Nina Lavezzo-Stecopoulos and the co-editor of their high school newspaper, The Little Hawk, were talking to students in November about what they disliked about Iowa City High School when she sensed something was off.
“That day I had a lot of good conversations about wrongful suspensions and racism” by the staff members who monitor the halls, Ms. Lavezzo-Stecopoulos said.
She had also been learning about the justice system in her ethnic studies class, and, “seeing that this was an issue within my own school,” she said, “I decided to write about it.”
Ms. Lavezzo-Stecopoulos got to work.
She dug into state and school district statistics. She interviewed students about their rates of suspensions and experiences.
The result: an article in December titled “Black students nearly two times as likely to be suspended as white peers in the ICCSD,” a reference to the Iowa City Community School District, which is about 120 miles east of Des Moines.
The Robert F. Kennedy Human Rights organization honored Ms. Lavezzo-Stecopoulos, 18, with its High School Journalism award for her work at its book and journalism awards ceremony on Thursday.
“I was extremely surprised,” said Ms. Lavezzo-Stecopoulos, who was awarded a copper bust of Kennedy and a $500 check.
The awards, founded by reporters who covered Kennedy’s 1968 presidential campaign, honor “outstanding reporting on issues” that reflect his concern “for human rights, social justice and the power of individual action” in the United States and abroad.
“Writing this article was an emotional roller coaster,” said Ms. Lavezzo-Stecopoulos, who in her senior year was the executive editor and features editor of the 50-person school newspaper, which is published six times per school year.
She spent three weeks working on the 2,500-word article, squeezing in interviews during lunch and after school.
“I left some of the interviews crying,” she said. “It was also extremely difficult to be calm and collected during my meetings with my school administrators, but it was all worth it to tell my peers’ stories.”
Black students in the district of 14,000 account for 20 percent of its population but 60 percent of in- and out-of-school suspensions, she reported. In contrast, white students account for 56.6 percent of the student population but 32.3 percent of all suspensions.
Among the infractions that could prompt a suspension: fighting or bullying or the use or possession of alcohol, drugs or tobacco.
The article highlighted the differences in how black and white students were treated for infractions on and off campus.
One white student told Ms. Lavezzo-Stecopoulos that she had received a warning by a police officer after being caught smoking marijuana off campus with friends.But when a black student was accused by a classmate of being high, school officials searched her backpack and “there wasn’t anything in there,” the student recounted to Ms. Lavezzo-Stecopoulos. She was suspended for four days.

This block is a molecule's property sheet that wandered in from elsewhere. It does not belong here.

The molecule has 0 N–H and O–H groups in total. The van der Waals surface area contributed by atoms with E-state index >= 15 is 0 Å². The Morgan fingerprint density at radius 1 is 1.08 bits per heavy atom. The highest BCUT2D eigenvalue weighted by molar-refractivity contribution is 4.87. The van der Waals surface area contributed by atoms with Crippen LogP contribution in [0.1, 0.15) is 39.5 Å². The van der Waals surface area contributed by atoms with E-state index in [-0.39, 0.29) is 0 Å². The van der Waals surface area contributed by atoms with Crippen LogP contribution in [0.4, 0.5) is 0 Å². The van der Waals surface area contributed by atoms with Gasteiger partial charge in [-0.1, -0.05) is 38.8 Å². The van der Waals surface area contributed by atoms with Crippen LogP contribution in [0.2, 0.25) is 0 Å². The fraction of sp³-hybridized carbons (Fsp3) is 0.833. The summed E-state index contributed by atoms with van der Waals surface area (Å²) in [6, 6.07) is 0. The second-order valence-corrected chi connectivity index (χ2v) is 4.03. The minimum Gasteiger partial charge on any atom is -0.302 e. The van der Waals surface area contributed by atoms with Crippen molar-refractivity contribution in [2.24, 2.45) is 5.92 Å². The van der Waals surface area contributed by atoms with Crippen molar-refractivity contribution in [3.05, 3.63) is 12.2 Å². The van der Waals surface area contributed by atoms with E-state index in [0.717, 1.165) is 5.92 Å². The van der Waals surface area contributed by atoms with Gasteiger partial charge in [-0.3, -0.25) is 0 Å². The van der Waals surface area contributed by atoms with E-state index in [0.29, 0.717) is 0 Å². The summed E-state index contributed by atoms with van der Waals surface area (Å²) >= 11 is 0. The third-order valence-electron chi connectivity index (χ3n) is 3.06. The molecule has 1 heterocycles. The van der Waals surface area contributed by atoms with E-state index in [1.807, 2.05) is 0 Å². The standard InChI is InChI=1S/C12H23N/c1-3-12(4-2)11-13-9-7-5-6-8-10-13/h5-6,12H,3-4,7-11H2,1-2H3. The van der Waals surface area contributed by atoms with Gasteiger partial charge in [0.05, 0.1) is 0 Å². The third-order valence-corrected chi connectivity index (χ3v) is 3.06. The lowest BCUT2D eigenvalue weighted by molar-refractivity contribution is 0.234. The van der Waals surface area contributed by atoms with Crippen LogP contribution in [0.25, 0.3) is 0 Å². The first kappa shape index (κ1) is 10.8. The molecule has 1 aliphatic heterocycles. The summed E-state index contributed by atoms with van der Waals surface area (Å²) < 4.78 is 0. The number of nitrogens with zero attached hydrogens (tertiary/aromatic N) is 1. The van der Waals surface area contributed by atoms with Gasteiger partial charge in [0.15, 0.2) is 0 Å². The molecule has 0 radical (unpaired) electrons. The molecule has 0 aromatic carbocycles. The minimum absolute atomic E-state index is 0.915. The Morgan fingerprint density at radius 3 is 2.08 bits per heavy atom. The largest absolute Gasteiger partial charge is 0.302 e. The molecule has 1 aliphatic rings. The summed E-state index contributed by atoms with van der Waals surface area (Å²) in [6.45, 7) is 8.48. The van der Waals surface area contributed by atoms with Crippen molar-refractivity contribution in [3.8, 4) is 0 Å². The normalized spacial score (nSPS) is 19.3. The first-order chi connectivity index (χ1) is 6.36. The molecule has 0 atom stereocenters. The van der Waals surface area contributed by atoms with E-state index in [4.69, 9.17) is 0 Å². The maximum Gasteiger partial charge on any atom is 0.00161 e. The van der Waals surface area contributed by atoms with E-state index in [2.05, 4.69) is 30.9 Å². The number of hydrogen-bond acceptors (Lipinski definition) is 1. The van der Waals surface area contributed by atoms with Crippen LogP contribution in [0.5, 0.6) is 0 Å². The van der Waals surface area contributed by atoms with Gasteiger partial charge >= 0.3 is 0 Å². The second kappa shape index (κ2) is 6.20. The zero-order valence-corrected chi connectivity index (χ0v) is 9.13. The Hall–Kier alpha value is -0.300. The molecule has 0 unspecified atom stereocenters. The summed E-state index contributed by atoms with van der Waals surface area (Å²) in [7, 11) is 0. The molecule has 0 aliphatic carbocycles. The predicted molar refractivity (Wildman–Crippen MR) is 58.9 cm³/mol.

The article also highlighted how many students of color at the high school “feel like they are watched more than other students in school and in the community,” Ms. Lavezzo-Stecopoulos wrote.
School officials could not be immediately reached for comment on Sunday, but administrators told the newspaper that “the good conduct policy is consistently enforced” and that the administration “has followed student code of conduct for all students they have caught violating the code for drugs or fighting.”
Ms. Lavezzo-Stecopoulos said that after the article was published, she received a lot of support from teachers in her district and one teacher from another state. Some white students, she said, were critical of “the way my article made our school look.”
Ms. Lavezzo-Stecopoulos, who graduated last month, plans to double major in human rights and education at Barnard College in New York. She also wants to continue practicing journalism.
By winning the award, she hopes her article will be read by a wider audience.
“I hope people realize how much systemic racism impacts every black student in the American school system,” she said. “As one of my sources said, it starts in kindergarten with getting sent to the principal’s office. These kids are taught that they are troublemakers from Day 1 because of their teacher’s implicit or explicit biases.”
Susan Walker, a journalism professor at Boston University, applauded Ms. Lavezzo-Stecopoulos’s work.
“This is just what journalism should be — evidence-based reporting, compelling human examples and speaking truth to power by getting reactions from authorities about racial disparities in school suspensions,” she said.
“Our message is to look for the stories in your own communities, your backyards, your schools, your activities,” she added. “This article is a great example of reporting, the younger the better.”